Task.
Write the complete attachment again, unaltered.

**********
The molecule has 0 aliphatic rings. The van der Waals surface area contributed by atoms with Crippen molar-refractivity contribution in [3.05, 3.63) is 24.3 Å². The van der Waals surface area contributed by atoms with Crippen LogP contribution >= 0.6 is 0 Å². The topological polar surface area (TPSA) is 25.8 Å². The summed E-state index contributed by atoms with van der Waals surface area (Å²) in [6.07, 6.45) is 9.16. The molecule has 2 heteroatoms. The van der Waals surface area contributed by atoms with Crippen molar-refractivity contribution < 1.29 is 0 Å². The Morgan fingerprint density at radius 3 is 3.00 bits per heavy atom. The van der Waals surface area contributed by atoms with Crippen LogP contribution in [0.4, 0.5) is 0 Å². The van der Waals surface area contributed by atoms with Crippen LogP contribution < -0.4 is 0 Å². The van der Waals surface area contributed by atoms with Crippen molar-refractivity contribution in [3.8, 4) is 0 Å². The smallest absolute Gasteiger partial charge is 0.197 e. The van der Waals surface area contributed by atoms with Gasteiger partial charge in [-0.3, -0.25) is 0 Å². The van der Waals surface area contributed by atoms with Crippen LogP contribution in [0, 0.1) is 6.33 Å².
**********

The molecule has 0 aliphatic rings. The van der Waals surface area contributed by atoms with Crippen molar-refractivity contribution in [3.05, 3.63) is 24.3 Å². The van der Waals surface area contributed by atoms with Crippen LogP contribution >= 0.6 is 0 Å². The topological polar surface area (TPSA) is 25.8 Å². The summed E-state index contributed by atoms with van der Waals surface area (Å²) in [6.07, 6.45) is 9.16. The molecule has 2 heteroatoms. The van der Waals surface area contributed by atoms with Crippen molar-refractivity contribution < 1.29 is 0 Å². The Morgan fingerprint density at radius 3 is 3.00 bits per heavy atom. The van der Waals surface area contributed by atoms with Crippen LogP contribution in [0.4, 0.5) is 0 Å². The van der Waals surface area contributed by atoms with Crippen LogP contribution < -0.4 is 0 Å². The van der Waals surface area contributed by atoms with Crippen molar-refractivity contribution in [3.8, 4) is 0 Å². The smallest absolute Gasteiger partial charge is 0.197 e. The van der Waals surface area contributed by atoms with Gasteiger partial charge in [-0.3, -0.25) is 0 Å². The van der Waals surface area contributed by atoms with Crippen LogP contribution in [0, 0.1) is 6.33 Å².